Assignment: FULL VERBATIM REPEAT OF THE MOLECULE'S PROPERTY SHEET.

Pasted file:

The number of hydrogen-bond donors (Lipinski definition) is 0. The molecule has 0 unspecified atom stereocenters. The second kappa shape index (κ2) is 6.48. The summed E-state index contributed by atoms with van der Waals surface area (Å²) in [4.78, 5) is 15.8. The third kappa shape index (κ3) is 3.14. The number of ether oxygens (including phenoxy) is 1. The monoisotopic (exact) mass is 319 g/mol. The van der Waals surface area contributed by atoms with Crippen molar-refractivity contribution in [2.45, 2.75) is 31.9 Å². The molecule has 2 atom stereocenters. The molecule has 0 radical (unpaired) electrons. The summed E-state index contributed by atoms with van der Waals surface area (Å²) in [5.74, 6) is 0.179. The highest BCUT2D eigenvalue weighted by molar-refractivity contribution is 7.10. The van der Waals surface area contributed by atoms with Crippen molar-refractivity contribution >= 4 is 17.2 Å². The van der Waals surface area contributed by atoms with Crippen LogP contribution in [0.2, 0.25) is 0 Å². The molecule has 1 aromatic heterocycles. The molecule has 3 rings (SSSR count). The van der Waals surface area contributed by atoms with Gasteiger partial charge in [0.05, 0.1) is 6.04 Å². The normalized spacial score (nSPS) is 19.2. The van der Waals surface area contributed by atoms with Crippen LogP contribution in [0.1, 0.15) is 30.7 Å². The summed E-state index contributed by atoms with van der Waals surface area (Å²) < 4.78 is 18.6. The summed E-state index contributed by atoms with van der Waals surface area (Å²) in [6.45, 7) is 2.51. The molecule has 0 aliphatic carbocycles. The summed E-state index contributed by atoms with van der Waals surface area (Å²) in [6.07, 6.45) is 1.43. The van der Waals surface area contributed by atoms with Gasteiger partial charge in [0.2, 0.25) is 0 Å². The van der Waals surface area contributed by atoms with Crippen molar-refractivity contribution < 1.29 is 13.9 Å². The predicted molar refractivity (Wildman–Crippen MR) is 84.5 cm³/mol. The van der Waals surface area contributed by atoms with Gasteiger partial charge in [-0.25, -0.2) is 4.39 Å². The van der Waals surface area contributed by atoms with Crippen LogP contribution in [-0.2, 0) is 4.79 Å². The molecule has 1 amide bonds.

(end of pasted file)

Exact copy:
The number of hydrogen-bond donors (Lipinski definition) is 0. The molecule has 0 unspecified atom stereocenters. The second kappa shape index (κ2) is 6.48. The summed E-state index contributed by atoms with van der Waals surface area (Å²) in [4.78, 5) is 15.8. The third kappa shape index (κ3) is 3.14. The number of ether oxygens (including phenoxy) is 1. The monoisotopic (exact) mass is 319 g/mol. The van der Waals surface area contributed by atoms with Crippen molar-refractivity contribution in [2.45, 2.75) is 31.9 Å². The molecule has 2 atom stereocenters. The molecule has 0 radical (unpaired) electrons. The summed E-state index contributed by atoms with van der Waals surface area (Å²) in [5.74, 6) is 0.179. The highest BCUT2D eigenvalue weighted by molar-refractivity contribution is 7.10. The van der Waals surface area contributed by atoms with Crippen molar-refractivity contribution >= 4 is 17.2 Å². The van der Waals surface area contributed by atoms with Crippen LogP contribution in [0.2, 0.25) is 0 Å². The molecule has 1 aromatic heterocycles. The molecule has 3 rings (SSSR count). The van der Waals surface area contributed by atoms with Gasteiger partial charge in [0.05, 0.1) is 6.04 Å². The normalized spacial score (nSPS) is 19.2. The van der Waals surface area contributed by atoms with Crippen LogP contribution in [0.1, 0.15) is 30.7 Å². The summed E-state index contributed by atoms with van der Waals surface area (Å²) < 4.78 is 18.6. The summed E-state index contributed by atoms with van der Waals surface area (Å²) in [6.45, 7) is 2.51. The molecule has 0 aliphatic carbocycles. The summed E-state index contributed by atoms with van der Waals surface area (Å²) in [6.07, 6.45) is 1.43. The van der Waals surface area contributed by atoms with Gasteiger partial charge in [0.2, 0.25) is 0 Å². The van der Waals surface area contributed by atoms with Crippen molar-refractivity contribution < 1.29 is 13.9 Å². The predicted molar refractivity (Wildman–Crippen MR) is 84.5 cm³/mol. The van der Waals surface area contributed by atoms with Gasteiger partial charge in [-0.25, -0.2) is 4.39 Å². The van der Waals surface area contributed by atoms with Crippen LogP contribution in [-0.2, 0) is 4.79 Å². The molecule has 1 amide bonds.